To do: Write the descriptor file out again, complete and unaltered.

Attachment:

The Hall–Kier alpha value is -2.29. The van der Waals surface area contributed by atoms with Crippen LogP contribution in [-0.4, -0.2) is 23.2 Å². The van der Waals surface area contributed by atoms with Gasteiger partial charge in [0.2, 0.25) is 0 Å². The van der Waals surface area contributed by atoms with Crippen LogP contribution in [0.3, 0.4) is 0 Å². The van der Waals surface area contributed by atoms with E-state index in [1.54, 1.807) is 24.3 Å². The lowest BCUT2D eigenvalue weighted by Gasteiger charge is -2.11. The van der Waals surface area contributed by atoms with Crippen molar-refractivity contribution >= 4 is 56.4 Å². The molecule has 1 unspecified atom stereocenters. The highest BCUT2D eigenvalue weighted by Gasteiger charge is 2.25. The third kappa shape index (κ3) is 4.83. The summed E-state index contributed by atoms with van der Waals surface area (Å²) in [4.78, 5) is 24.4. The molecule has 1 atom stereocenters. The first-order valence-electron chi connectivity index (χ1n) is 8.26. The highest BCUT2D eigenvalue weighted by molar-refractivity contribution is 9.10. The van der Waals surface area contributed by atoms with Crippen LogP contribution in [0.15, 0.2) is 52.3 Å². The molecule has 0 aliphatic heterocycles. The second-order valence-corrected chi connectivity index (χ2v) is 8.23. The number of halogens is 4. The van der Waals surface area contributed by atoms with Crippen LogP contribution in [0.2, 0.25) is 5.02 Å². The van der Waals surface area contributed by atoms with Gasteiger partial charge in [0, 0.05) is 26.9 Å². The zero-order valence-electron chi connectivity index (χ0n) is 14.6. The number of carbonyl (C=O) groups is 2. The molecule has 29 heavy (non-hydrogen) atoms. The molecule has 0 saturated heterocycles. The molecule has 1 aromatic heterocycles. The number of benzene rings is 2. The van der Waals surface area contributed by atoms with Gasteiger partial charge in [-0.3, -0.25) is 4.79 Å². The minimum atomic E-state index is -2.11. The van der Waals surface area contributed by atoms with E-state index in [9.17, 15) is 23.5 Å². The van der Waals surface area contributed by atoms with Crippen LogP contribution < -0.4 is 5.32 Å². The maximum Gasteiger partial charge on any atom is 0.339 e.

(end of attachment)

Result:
The Hall–Kier alpha value is -2.29. The van der Waals surface area contributed by atoms with Crippen LogP contribution in [-0.4, -0.2) is 23.2 Å². The van der Waals surface area contributed by atoms with Gasteiger partial charge in [0.2, 0.25) is 0 Å². The van der Waals surface area contributed by atoms with Crippen LogP contribution in [0.3, 0.4) is 0 Å². The van der Waals surface area contributed by atoms with E-state index in [1.54, 1.807) is 24.3 Å². The lowest BCUT2D eigenvalue weighted by Gasteiger charge is -2.11. The van der Waals surface area contributed by atoms with Crippen molar-refractivity contribution >= 4 is 56.4 Å². The molecule has 1 unspecified atom stereocenters. The highest BCUT2D eigenvalue weighted by Gasteiger charge is 2.25. The third kappa shape index (κ3) is 4.83. The summed E-state index contributed by atoms with van der Waals surface area (Å²) in [4.78, 5) is 24.4. The molecule has 1 atom stereocenters. The first-order valence-electron chi connectivity index (χ1n) is 8.26. The highest BCUT2D eigenvalue weighted by molar-refractivity contribution is 9.10. The van der Waals surface area contributed by atoms with Crippen LogP contribution in [0.15, 0.2) is 52.3 Å². The molecule has 0 aliphatic heterocycles. The second-order valence-corrected chi connectivity index (χ2v) is 8.23. The number of halogens is 4. The van der Waals surface area contributed by atoms with Crippen LogP contribution in [0.2, 0.25) is 5.02 Å². The van der Waals surface area contributed by atoms with Gasteiger partial charge in [0, 0.05) is 26.9 Å². The zero-order valence-electron chi connectivity index (χ0n) is 14.6. The number of carbonyl (C=O) groups is 2. The molecule has 29 heavy (non-hydrogen) atoms. The molecule has 0 saturated heterocycles. The molecule has 1 aromatic heterocycles. The number of benzene rings is 2. The van der Waals surface area contributed by atoms with Gasteiger partial charge in [-0.3, -0.25) is 4.79 Å². The minimum atomic E-state index is -2.11. The van der Waals surface area contributed by atoms with E-state index in [9.17, 15) is 23.5 Å². The van der Waals surface area contributed by atoms with Crippen LogP contribution < -0.4 is 5.32 Å². The maximum Gasteiger partial charge on any atom is 0.339 e.